[Chad: I did not know what bullet journaling was. You can learn more here.]
Google calendar. It’s just a great tool for everything. I use it to track mileage, appointments, reminders, even my husband (LOL). We’re both so busy, it’s easier to schedule our own meetings and our time together with a shared calendar.
[Chad: Lol. My wife and I track each other with Google Calendar too!]
What does a typical morning routine look like for you?
Morning Prayer/Meditate, Duolingo, Gym while listing to podcast, walk the dog, breakfast. Except Tuesday morning, I go to Toastmasters.
[Chad: I attended Toastmasters meetings for about 5 years. I found them to be very helpful for confidence with communication and public speaking.]
What’s your #1 habit to stay personally productive and fully engaged in life?
Mostly, to-do lists. I’m still working on setting goals.
Who have been your most important heroes, mentors, and/or teachers?
I don’t know if I could single out a few as most important. I am surrounded with great family (my husband, my parents, my family), friends (from friends I’ve known from third grade to friends I call regularly) and mentors (people I meet at REIAs, friends and coworkers who keep me grounded). And I continue to learn from my tremendously strong, smart and kind friends–some I even consider family. I’m seriously blessed with amazing people who support me in different time and different kind of support.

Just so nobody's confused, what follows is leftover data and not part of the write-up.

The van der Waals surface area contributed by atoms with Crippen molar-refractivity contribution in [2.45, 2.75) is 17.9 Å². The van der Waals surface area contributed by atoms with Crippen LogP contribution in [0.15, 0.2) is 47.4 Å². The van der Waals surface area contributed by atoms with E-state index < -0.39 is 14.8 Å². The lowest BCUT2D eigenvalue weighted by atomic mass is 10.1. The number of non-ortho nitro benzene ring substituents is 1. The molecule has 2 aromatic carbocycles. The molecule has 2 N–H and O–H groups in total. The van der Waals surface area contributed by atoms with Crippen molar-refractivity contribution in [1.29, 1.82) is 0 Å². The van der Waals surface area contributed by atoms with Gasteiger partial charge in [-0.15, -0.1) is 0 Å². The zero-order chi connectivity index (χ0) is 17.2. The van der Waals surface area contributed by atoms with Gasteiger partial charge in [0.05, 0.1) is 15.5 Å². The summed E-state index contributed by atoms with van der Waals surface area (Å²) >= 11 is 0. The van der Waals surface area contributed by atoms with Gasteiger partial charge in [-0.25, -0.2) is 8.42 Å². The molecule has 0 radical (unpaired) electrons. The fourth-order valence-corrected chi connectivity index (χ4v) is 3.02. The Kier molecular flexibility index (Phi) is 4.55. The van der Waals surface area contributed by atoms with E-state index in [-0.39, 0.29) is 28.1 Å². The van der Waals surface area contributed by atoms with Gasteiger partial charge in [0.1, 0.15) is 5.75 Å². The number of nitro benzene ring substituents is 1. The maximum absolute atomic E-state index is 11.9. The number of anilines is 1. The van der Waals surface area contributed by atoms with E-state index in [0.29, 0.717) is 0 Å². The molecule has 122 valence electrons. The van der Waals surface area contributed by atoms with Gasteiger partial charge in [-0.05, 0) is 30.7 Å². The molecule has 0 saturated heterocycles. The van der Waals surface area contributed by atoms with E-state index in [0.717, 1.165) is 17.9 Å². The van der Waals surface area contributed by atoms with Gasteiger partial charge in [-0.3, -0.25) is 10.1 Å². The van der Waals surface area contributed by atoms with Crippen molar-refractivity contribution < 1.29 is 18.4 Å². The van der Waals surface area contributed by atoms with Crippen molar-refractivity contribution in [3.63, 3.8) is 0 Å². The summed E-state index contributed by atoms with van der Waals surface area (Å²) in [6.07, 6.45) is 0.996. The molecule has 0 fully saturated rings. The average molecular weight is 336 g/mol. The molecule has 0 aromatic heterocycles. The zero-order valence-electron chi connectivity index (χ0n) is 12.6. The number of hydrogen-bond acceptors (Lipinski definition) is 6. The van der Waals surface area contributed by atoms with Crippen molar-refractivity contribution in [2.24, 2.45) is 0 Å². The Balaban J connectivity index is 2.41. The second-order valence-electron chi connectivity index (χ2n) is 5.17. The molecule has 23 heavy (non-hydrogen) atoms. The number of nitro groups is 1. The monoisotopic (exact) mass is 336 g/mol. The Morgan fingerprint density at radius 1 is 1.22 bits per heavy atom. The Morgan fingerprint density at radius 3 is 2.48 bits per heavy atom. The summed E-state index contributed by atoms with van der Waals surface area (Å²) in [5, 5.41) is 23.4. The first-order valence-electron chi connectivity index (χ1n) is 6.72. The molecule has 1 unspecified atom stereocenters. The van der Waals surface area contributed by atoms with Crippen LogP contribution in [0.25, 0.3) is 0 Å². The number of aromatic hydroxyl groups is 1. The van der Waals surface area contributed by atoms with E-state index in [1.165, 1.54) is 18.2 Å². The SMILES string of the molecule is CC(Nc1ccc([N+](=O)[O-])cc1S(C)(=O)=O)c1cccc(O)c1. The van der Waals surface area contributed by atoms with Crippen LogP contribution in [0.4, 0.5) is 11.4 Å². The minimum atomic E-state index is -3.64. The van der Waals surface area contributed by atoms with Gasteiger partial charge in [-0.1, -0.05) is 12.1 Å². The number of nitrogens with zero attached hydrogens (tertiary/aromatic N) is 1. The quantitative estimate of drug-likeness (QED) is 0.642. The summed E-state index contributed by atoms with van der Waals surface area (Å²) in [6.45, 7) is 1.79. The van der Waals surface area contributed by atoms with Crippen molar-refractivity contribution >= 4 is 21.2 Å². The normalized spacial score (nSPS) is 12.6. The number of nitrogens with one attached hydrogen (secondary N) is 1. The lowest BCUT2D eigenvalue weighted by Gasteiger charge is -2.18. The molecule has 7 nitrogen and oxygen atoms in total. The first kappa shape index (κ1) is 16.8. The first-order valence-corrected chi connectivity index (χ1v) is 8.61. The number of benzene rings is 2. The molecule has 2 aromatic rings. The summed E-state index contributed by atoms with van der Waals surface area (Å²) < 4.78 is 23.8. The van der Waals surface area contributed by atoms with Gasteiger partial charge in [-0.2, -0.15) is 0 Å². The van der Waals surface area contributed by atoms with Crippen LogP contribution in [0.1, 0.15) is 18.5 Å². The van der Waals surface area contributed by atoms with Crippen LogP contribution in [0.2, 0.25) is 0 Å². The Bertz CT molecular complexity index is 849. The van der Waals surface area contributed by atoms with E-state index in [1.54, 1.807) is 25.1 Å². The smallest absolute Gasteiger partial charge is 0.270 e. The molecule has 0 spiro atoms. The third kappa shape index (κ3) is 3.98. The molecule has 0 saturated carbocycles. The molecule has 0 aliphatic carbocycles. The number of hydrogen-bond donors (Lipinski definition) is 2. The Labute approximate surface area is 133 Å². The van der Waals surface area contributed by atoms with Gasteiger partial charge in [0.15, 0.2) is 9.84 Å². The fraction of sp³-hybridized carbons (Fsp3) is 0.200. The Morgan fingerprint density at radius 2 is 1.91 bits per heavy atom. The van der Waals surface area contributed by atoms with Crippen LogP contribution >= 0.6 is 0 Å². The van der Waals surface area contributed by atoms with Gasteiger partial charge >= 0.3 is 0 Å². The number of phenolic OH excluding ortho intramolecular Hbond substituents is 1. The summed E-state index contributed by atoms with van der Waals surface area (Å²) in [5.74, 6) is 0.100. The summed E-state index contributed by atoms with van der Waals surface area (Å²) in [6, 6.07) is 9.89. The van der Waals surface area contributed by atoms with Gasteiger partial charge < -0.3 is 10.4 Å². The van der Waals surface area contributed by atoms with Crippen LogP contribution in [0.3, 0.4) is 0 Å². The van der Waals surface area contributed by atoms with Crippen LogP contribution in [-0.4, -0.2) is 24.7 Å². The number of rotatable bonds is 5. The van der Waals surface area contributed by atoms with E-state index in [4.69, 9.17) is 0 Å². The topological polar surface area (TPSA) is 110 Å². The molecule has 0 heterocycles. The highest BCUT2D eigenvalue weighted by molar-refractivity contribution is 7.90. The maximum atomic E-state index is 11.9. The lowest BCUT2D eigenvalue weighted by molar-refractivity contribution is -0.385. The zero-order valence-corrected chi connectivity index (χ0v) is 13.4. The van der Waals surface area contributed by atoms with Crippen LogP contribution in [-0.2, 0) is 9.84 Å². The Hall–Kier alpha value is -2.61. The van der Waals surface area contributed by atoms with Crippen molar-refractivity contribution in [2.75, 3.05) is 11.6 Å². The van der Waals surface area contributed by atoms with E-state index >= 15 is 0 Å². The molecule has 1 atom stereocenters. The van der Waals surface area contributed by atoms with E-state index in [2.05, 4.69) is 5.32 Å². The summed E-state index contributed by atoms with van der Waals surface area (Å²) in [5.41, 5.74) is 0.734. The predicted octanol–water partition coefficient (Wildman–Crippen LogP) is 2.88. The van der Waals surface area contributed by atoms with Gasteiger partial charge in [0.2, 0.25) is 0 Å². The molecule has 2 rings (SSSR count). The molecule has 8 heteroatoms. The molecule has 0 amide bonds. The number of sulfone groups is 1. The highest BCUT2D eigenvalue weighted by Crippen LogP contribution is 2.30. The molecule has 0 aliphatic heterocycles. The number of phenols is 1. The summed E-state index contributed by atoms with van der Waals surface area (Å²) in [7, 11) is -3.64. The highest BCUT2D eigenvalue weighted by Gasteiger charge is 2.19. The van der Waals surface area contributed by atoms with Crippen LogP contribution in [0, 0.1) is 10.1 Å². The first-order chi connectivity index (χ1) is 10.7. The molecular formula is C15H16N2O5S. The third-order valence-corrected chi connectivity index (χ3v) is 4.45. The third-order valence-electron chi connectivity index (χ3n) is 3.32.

What are your favorite books, blogs, or authors? Can be categories in business, investing, or life/philosophy (other than a sacred book)?
I listen more than I read. Thank goodness for podcasts and audiobooks from the library! I know I should try Audible, but I get stuck on podcasts most of the time and audio CDs from the library or one of the REIA gurus in the car. I have a 15-year-old car and podcasts are just too cumbersome to play in it.
Rich Dad Poor Dad changed my outlook on investing. I’ve read 4-Hour workweek multiple times. My latest find is Never Split the Difference.
[Chad: I feel privileged to be in good company! Thank you Khristi.]
What legacy do you want to leave personally and in your career?
I never thought about this much until lately. With my new-found career, I would like to help more people achieve financial independence through real estate, especially 9-5ers. Even though, I know I still have much to learn.
And if my dream of having a retirement home with an orphanage in one building comes true, that would be totally awesome!
[Chad: Wow! I love your ideas for legacies, Khristi.]
Final Advice For Other Investors?
Any big mistakes you’ve made that others should avoid?
It’s true when people say that you’ll regret the things you didn’t do (within reason of course).
What advice do you have for a young person just considering their future career and life as an adult?
Man, I’ve never been the nurturing type. I guess I’d say get skills, not things! I learn more when I keep my mouth shut.
Any final tips for others looking to invest in real estate and achieve financial independence?
Always do the right thing to the best of your knowledge. It will always end well. If it doesn’t end well, it must not be the end.
Thank you to Khristi for sharing her story (and so many awesome pictures!). I hope her results will motivate and inspire you to make progress on your next deals. You can follow Khristi or get in touch with her on her Facebook Page.
Khristi and I would both like to hear from you to get your thoughts or questions about the article. Just leave your comments below.